5.9 I accept the evidence that Ms. Regan found the course unduly difficult and at times was confused and felt "lost" because of the lack of the appropriate facilities, namely a qualified sign language interpreter proficient in the skills to communicate all aspects of the class work. I note that the respondent's solution to the problem was to approach Ms. B and ask her to assist Ms Regan. I have taken note of the expert witnesses presented by the complainant in relation to the structure of the Irish Sign Language and the importance of having the correct qualified professionals carrying out the interpretation for a Deaf person. This is not in dispute. Likewise it is not disputed that the arrangement offered by Ms. B was not to that professional standard nor was the arrangement ideal. Accordingly, I am satisfied that for the purposes of Section 4(1) that Ms. Regan has established that due to the lack of suitable facilities that it was unduly difficulty for her, a person with a disability, to avail of the respondent's services.
5.10 Section 4 of the Acts provides that where the provision of special treatment or facilities gives rise to a cost, other than a nominal cost, to the service provider in question then the refusal or failure to provide the facilities in question is reasonable. It is accepted by both parties that the costs of providing the sign language interpreter service are high and I am satisfied that when the sign language interpretation costs are considered in comparison to the costs of attending the course, that this amounts to a high multiple of the fee paid by Ms. Regan (i.e. €105 as opposed to €1,450 approx). I note the respondent is under clear instruction from the Department of Education and Science and is obliged to run all its part-time Adult Education programme in a self-financing manner. The Adult Education programme is run totally separate from the schools budget for running its core function, which is providing a post primary educational service. I also note that there are no 'profits' accruing to the respondent from running the Adult Education programme.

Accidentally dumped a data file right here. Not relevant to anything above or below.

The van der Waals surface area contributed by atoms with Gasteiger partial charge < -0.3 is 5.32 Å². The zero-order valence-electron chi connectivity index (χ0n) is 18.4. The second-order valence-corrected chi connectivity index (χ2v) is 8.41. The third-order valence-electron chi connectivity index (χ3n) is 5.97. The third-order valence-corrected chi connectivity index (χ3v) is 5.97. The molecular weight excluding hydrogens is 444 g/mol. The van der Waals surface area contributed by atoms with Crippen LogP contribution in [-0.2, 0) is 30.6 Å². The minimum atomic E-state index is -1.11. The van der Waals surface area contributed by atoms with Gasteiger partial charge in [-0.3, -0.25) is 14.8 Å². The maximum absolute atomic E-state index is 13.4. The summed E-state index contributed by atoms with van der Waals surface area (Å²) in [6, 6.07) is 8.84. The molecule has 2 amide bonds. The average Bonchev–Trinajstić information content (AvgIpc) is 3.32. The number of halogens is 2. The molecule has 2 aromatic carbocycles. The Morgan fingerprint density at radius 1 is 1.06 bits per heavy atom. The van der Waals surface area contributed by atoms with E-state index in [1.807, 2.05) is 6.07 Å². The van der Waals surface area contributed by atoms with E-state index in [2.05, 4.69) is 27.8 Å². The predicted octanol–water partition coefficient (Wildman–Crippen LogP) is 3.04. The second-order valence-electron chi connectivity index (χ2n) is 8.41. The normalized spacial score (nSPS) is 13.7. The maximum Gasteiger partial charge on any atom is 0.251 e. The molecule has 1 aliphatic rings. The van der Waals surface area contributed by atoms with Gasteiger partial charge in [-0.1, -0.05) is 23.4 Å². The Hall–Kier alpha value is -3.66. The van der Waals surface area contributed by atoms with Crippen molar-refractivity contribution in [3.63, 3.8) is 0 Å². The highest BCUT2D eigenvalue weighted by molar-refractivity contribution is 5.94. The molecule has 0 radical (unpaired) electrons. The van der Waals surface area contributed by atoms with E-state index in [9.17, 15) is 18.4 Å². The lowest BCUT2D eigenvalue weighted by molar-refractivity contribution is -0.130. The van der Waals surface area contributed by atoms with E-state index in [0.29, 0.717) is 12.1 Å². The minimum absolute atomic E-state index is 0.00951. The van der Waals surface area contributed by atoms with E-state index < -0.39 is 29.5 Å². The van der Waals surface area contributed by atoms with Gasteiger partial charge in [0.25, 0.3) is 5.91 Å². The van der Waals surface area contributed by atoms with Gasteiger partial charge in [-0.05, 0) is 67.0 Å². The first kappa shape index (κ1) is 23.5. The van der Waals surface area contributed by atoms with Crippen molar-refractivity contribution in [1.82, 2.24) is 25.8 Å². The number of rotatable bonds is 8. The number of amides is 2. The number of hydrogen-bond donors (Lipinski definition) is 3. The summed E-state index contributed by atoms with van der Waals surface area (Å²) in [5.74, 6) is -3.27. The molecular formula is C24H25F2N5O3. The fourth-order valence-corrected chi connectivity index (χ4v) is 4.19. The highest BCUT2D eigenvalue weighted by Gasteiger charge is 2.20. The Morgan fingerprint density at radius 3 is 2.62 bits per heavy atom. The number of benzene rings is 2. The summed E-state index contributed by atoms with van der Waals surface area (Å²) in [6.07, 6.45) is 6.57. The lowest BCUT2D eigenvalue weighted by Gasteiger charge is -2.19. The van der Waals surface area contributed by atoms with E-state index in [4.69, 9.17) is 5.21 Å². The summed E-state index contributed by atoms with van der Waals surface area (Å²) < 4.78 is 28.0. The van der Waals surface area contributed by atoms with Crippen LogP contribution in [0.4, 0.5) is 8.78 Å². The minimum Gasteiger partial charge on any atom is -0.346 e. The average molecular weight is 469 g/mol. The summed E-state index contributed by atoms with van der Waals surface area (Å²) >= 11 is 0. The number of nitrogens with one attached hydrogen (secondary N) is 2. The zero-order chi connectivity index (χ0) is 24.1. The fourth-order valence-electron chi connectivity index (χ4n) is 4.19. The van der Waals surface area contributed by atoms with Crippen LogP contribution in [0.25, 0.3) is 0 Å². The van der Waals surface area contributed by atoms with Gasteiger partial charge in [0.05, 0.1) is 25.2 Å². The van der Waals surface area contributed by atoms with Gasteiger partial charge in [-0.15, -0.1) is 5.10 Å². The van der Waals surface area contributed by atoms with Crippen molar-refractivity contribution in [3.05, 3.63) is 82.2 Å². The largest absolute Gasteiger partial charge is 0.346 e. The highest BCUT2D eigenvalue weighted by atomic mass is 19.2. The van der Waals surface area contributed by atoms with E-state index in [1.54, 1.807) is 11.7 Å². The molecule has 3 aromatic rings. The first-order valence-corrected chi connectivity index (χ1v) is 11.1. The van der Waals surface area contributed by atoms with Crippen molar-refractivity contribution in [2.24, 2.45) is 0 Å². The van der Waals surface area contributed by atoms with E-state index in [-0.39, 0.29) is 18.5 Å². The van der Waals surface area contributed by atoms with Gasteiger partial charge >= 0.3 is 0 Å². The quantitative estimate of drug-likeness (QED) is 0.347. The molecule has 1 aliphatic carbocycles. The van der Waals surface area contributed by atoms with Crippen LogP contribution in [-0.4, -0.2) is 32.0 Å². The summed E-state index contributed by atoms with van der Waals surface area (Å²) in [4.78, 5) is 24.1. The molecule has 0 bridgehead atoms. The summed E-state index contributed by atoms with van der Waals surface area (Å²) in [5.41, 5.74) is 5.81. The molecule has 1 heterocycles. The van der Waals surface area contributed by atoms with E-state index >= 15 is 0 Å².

5.11 Having regard to the foregoing, I am satisfied that the issue of nominal cost in terms of the provision of the special facilities which the complainant required was a major factor in this case. Having regard to the evidence adduced, I am satisfied that the provision of special facilities, which the complainant required, i.e. a sign language interpreter, would have amounted to more than a nominal cost in the circumstances of the present case. Accordingly, I find that the respondent has not failed in its obligation to provide special facilities or measures for the complainant in accordance with the provisions of Section 4 of the Acts.
6.1 In accordance with Section 25(4) of the Equal Status Acts, 2000 to 2008, I conclude this investigation and issue the following decision. On the basis of the foregoing I find that the complainant has failed to establish a prima facie case of discrimination on the disability ground in terms of Sections 3(1), 3(2)(g) and 4(1) of the Equal Status Acts, and accordingly, I find in favour of the respondent.
The Equality Tribunal
31st August, 2010